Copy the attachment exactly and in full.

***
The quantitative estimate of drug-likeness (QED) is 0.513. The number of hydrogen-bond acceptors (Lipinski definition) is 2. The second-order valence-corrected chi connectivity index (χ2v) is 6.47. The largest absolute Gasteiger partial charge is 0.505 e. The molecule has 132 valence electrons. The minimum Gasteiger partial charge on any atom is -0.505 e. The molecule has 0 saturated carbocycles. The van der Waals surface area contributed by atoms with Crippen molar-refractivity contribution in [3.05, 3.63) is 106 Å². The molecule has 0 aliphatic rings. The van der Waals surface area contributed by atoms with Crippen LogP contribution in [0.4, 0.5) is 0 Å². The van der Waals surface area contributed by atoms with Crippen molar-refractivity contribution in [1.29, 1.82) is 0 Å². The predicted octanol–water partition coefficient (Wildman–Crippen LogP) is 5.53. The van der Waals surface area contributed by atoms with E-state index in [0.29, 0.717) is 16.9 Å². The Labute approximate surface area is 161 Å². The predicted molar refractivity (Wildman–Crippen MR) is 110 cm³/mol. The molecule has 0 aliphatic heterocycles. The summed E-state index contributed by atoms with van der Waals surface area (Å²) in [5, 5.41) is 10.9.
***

The quantitative estimate of drug-likeness (QED) is 0.513. The number of hydrogen-bond acceptors (Lipinski definition) is 2. The second-order valence-corrected chi connectivity index (χ2v) is 6.47. The largest absolute Gasteiger partial charge is 0.505 e. The molecule has 132 valence electrons. The minimum Gasteiger partial charge on any atom is -0.505 e. The molecule has 0 saturated carbocycles. The van der Waals surface area contributed by atoms with Crippen molar-refractivity contribution in [3.05, 3.63) is 106 Å². The molecule has 0 aliphatic rings. The van der Waals surface area contributed by atoms with Crippen LogP contribution in [0.4, 0.5) is 0 Å². The van der Waals surface area contributed by atoms with Crippen molar-refractivity contribution in [1.29, 1.82) is 0 Å². The predicted octanol–water partition coefficient (Wildman–Crippen LogP) is 5.53. The van der Waals surface area contributed by atoms with E-state index in [0.29, 0.717) is 16.9 Å². The Labute approximate surface area is 161 Å². The predicted molar refractivity (Wildman–Crippen MR) is 110 cm³/mol. The molecule has 0 aliphatic heterocycles. The summed E-state index contributed by atoms with van der Waals surface area (Å²) in [5, 5.41) is 10.9.